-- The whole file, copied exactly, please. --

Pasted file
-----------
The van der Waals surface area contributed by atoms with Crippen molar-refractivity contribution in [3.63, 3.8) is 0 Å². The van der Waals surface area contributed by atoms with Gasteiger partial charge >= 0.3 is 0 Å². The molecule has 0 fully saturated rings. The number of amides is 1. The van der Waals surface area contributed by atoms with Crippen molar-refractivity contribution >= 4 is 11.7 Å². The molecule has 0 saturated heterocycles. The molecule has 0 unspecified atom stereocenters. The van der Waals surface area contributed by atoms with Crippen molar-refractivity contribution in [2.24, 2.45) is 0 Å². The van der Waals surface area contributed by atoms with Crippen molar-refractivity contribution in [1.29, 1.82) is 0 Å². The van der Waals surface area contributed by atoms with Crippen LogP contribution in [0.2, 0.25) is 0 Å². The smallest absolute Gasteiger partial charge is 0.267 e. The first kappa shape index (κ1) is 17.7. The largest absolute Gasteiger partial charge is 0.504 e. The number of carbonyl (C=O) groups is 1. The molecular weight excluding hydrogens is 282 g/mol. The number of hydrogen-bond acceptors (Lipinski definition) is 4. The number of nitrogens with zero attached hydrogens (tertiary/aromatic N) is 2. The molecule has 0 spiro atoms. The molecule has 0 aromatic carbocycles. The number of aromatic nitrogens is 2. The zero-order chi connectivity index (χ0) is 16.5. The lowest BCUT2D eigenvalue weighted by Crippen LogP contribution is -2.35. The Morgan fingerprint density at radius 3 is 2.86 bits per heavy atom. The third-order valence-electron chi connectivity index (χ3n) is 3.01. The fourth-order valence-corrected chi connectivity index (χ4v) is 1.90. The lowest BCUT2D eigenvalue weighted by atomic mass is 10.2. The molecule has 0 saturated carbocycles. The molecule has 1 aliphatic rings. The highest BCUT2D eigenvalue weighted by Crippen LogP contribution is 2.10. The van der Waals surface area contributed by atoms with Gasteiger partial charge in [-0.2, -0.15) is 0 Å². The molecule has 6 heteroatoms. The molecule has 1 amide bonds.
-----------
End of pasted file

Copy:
The van der Waals surface area contributed by atoms with Crippen molar-refractivity contribution in [3.63, 3.8) is 0 Å². The van der Waals surface area contributed by atoms with Gasteiger partial charge >= 0.3 is 0 Å². The molecule has 0 fully saturated rings. The number of amides is 1. The van der Waals surface area contributed by atoms with Crippen molar-refractivity contribution >= 4 is 11.7 Å². The molecule has 0 saturated heterocycles. The molecule has 0 unspecified atom stereocenters. The van der Waals surface area contributed by atoms with Crippen molar-refractivity contribution in [2.24, 2.45) is 0 Å². The van der Waals surface area contributed by atoms with Crippen molar-refractivity contribution in [1.29, 1.82) is 0 Å². The van der Waals surface area contributed by atoms with Crippen LogP contribution in [0.2, 0.25) is 0 Å². The smallest absolute Gasteiger partial charge is 0.267 e. The first kappa shape index (κ1) is 17.7. The largest absolute Gasteiger partial charge is 0.504 e. The number of carbonyl (C=O) groups is 1. The molecular weight excluding hydrogens is 282 g/mol. The number of hydrogen-bond acceptors (Lipinski definition) is 4. The number of nitrogens with zero attached hydrogens (tertiary/aromatic N) is 2. The molecule has 0 spiro atoms. The molecule has 0 aromatic carbocycles. The number of aromatic nitrogens is 2. The zero-order chi connectivity index (χ0) is 16.5. The lowest BCUT2D eigenvalue weighted by Crippen LogP contribution is -2.35. The Morgan fingerprint density at radius 3 is 2.86 bits per heavy atom. The third-order valence-electron chi connectivity index (χ3n) is 3.01. The fourth-order valence-corrected chi connectivity index (χ4v) is 1.90. The lowest BCUT2D eigenvalue weighted by atomic mass is 10.2. The molecule has 0 saturated carbocycles. The molecule has 1 aliphatic rings. The highest BCUT2D eigenvalue weighted by Crippen LogP contribution is 2.10. The van der Waals surface area contributed by atoms with Gasteiger partial charge in [-0.2, -0.15) is 0 Å². The molecule has 6 heteroatoms. The molecule has 1 amide bonds.